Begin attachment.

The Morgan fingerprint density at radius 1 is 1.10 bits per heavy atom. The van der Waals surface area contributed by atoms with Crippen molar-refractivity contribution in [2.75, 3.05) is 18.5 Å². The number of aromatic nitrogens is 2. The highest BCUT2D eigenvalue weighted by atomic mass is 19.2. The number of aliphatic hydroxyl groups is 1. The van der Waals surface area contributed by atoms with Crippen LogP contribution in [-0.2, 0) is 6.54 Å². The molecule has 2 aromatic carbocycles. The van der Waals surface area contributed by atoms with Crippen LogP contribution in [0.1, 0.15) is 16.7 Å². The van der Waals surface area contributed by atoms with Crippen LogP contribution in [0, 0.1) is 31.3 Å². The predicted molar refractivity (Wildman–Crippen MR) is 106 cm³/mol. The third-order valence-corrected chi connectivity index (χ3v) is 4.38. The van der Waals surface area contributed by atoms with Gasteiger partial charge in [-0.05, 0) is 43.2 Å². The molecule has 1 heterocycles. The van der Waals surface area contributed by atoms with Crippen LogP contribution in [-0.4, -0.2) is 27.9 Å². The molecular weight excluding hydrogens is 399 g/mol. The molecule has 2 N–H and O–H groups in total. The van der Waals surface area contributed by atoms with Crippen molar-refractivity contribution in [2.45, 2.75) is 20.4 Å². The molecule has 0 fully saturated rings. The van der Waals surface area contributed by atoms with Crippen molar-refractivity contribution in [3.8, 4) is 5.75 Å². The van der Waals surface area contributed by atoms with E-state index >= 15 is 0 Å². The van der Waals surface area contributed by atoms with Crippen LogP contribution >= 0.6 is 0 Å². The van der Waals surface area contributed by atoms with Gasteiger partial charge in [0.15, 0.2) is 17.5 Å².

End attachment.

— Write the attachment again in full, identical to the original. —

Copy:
The Morgan fingerprint density at radius 1 is 1.10 bits per heavy atom. The van der Waals surface area contributed by atoms with Crippen molar-refractivity contribution in [2.75, 3.05) is 18.5 Å². The number of aromatic nitrogens is 2. The highest BCUT2D eigenvalue weighted by atomic mass is 19.2. The number of aliphatic hydroxyl groups is 1. The van der Waals surface area contributed by atoms with Crippen LogP contribution in [-0.2, 0) is 6.54 Å². The molecule has 2 aromatic carbocycles. The van der Waals surface area contributed by atoms with Crippen LogP contribution in [0.1, 0.15) is 16.7 Å². The van der Waals surface area contributed by atoms with Crippen LogP contribution in [0, 0.1) is 31.3 Å². The predicted molar refractivity (Wildman–Crippen MR) is 106 cm³/mol. The third-order valence-corrected chi connectivity index (χ3v) is 4.38. The van der Waals surface area contributed by atoms with Gasteiger partial charge in [-0.05, 0) is 43.2 Å². The molecule has 1 heterocycles. The van der Waals surface area contributed by atoms with Crippen LogP contribution in [-0.4, -0.2) is 27.9 Å². The molecular weight excluding hydrogens is 399 g/mol. The molecule has 2 N–H and O–H groups in total. The van der Waals surface area contributed by atoms with Crippen molar-refractivity contribution in [2.45, 2.75) is 20.4 Å². The molecule has 0 fully saturated rings. The van der Waals surface area contributed by atoms with Crippen molar-refractivity contribution in [3.8, 4) is 5.75 Å². The van der Waals surface area contributed by atoms with E-state index >= 15 is 0 Å². The van der Waals surface area contributed by atoms with Crippen LogP contribution >= 0.6 is 0 Å². The van der Waals surface area contributed by atoms with Gasteiger partial charge in [0.15, 0.2) is 17.5 Å².